As for pattern copyright law, it's complicated, cloudy, and frankly dry as hell and I could write for hours everything I've learned doing research, attending law classes, and consulting with lawyers. But I won't. Suffice it to say, if I have bothered to make a reproduction of it, you can be sure I've covered all of my bases, sometimes including buying licenses to do so!
But lets really get down to it. Why do I do what I do? The answer is more simple than you'd think. It is pure, unadulterated love. Many of you know that I grew up in an antique shop.
|My sister and I playing dress-up in Mama's antique shop.|
One of my earliest memories as a girl is of my mother pulling a beautiful Victorian ladies' magazine carefully out of a box. It was stunning, and I remember the look of awe on her face as she leaned towards me to give me a better look. As she carefully opened the first page, she explained to me how treasures like that should always be treated with care and reverence because you never knew when you were handling the last existing copy of anything. As we opened the second page, the magazine started crumbling in her hands, almost as if to emphasize her point. I remember how sad we both felt, watching a treasure crumble to nothing. The same thing happened to me with a rare old sewing pattern in 2009. I cried ugly tears, collected myself and decided "This is not ok."
|My dear, late Mama in her wonderful antique shop.|
I started carefully tracing copies of the first few rare and old pieces in my collection for my own use, and little by little, my pattern reproduction business came into being. I do what I do because I love vintage sewing patterns. I want them to survive so that the high school student and stay-at-home mom, (and broke young military wife, like I was when I first started sewing) can enjoy them just as much as the die-hard collector with a larger pattern buying budget.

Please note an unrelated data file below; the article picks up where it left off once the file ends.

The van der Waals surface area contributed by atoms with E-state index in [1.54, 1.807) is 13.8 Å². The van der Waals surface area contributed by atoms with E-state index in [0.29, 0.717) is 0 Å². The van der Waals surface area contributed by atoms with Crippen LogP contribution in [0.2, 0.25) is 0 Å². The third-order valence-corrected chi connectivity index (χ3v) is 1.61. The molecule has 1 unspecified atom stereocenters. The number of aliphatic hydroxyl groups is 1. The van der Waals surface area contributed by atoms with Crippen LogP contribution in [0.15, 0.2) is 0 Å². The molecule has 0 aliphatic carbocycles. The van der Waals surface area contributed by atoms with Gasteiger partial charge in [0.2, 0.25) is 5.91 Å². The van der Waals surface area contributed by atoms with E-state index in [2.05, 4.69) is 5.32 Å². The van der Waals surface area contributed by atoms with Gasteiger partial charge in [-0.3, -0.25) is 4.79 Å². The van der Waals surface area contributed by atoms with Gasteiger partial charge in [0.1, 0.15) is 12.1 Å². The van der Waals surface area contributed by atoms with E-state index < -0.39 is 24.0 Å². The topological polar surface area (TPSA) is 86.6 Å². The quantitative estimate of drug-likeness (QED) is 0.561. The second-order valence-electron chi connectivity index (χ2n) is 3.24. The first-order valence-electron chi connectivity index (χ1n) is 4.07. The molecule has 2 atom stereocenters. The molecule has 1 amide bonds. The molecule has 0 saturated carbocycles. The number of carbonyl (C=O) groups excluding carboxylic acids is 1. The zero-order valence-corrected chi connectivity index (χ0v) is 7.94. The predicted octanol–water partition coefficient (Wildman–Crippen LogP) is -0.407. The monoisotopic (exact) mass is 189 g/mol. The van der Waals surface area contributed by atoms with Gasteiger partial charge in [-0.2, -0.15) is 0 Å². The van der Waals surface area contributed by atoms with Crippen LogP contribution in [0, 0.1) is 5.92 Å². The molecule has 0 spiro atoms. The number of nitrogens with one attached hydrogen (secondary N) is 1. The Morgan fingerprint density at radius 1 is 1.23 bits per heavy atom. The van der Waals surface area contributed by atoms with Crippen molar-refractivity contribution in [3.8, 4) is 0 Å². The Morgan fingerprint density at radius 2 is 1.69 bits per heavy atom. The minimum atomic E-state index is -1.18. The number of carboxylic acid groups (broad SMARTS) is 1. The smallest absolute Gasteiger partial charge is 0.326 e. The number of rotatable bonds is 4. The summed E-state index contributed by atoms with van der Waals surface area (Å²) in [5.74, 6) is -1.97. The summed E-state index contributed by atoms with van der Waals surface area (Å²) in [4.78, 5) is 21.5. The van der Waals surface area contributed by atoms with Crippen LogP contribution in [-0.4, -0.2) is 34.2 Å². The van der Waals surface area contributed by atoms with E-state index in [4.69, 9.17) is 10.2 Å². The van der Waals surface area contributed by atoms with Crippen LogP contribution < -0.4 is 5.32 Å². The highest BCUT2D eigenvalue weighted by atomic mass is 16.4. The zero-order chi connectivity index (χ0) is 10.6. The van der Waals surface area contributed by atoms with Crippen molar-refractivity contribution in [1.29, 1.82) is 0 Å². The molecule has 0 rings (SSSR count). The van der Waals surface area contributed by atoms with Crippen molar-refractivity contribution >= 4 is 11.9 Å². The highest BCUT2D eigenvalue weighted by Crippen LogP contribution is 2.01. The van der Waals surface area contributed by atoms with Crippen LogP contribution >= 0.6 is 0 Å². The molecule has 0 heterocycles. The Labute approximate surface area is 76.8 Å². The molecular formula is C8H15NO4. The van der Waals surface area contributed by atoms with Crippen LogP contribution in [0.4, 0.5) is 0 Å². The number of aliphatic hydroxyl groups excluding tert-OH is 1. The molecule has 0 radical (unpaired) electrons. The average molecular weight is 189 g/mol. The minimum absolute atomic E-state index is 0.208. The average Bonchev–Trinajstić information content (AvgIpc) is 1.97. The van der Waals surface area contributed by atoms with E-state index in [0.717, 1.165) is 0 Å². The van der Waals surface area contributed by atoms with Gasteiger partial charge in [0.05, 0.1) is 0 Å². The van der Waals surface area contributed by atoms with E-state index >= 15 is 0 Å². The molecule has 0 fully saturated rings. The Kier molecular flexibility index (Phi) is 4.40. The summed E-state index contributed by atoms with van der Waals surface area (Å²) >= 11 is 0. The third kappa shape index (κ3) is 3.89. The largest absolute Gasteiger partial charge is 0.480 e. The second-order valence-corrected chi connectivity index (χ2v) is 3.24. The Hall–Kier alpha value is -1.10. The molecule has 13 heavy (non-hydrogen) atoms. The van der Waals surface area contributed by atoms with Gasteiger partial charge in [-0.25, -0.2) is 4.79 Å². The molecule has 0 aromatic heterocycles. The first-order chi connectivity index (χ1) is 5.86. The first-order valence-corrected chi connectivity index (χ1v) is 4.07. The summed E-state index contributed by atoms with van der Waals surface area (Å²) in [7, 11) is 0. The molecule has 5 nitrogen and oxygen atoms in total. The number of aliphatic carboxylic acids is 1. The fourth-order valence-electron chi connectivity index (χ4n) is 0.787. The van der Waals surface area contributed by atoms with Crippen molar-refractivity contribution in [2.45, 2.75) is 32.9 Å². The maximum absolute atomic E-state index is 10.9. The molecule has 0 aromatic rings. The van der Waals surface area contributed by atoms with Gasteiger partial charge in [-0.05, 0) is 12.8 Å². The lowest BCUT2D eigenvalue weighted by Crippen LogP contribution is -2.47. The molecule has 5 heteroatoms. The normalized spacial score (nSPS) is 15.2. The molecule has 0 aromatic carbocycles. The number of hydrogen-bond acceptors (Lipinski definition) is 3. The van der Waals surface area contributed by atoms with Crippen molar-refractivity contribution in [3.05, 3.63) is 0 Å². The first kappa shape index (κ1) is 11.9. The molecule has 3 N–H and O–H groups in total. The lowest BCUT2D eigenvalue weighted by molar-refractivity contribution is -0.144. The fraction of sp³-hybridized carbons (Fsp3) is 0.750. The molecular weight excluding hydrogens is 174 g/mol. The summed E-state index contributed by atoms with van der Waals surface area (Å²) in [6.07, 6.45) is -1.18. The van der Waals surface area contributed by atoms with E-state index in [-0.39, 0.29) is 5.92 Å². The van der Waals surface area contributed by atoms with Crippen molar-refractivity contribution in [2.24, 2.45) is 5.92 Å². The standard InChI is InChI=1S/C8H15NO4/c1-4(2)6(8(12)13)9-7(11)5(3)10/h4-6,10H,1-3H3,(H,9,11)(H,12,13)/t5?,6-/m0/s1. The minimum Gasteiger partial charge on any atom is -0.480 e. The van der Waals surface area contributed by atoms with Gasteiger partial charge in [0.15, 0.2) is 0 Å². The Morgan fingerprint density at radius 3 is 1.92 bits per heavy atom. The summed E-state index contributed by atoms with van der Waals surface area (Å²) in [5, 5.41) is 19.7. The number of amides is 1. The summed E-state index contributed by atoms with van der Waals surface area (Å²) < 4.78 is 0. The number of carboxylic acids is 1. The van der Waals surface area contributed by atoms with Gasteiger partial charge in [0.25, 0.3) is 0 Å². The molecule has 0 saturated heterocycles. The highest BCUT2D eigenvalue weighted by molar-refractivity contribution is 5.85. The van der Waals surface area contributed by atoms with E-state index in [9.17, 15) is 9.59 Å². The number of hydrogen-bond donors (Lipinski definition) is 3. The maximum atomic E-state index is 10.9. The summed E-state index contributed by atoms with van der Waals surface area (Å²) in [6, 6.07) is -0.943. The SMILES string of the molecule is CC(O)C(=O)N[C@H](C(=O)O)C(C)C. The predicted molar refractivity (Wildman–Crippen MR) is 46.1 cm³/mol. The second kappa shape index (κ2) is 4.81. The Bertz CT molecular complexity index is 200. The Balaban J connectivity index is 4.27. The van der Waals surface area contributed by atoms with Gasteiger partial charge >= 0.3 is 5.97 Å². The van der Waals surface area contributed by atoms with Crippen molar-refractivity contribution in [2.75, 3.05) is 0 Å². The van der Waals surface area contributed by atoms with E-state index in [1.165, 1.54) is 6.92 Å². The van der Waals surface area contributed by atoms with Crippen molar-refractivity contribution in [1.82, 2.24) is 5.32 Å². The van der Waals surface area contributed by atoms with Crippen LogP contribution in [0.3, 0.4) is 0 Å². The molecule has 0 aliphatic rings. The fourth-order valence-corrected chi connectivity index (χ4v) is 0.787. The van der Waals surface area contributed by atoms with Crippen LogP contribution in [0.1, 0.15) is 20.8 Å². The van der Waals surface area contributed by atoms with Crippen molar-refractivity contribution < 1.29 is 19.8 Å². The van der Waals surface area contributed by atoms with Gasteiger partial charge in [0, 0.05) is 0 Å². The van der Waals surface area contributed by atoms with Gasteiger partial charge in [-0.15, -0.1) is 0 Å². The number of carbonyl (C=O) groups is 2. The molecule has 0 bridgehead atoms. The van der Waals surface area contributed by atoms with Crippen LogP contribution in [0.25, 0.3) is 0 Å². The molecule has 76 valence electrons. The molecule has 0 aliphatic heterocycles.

Honestly, I got a great education in something else, and could be making more money doing just about any other job. But I love this, and my husband loves me enough to have told me the other day, "I'm so glad that you love what you do. One of us should, and I don't care if you don't make much doing it. I can't put a price on how happy you look working in your studio every day."
And he's right, that wonderful man of mine. In my studio, reverently handling a rare sewing pattern, I feel close to my mother - the last of her kind and also gone, and I feel joy, and that is priceless to me. That is why I do what I do. And that is why, no matter how many times I hear negative comments from people, it doesn't phase me.
I have joy in what I do each day. I have found my bliss, I know I've made my mother proud and I wouldn't trade it for all the paychecks and accolades in the world.
|Me in my happy place.|
I wish you very happy sewing, my dears.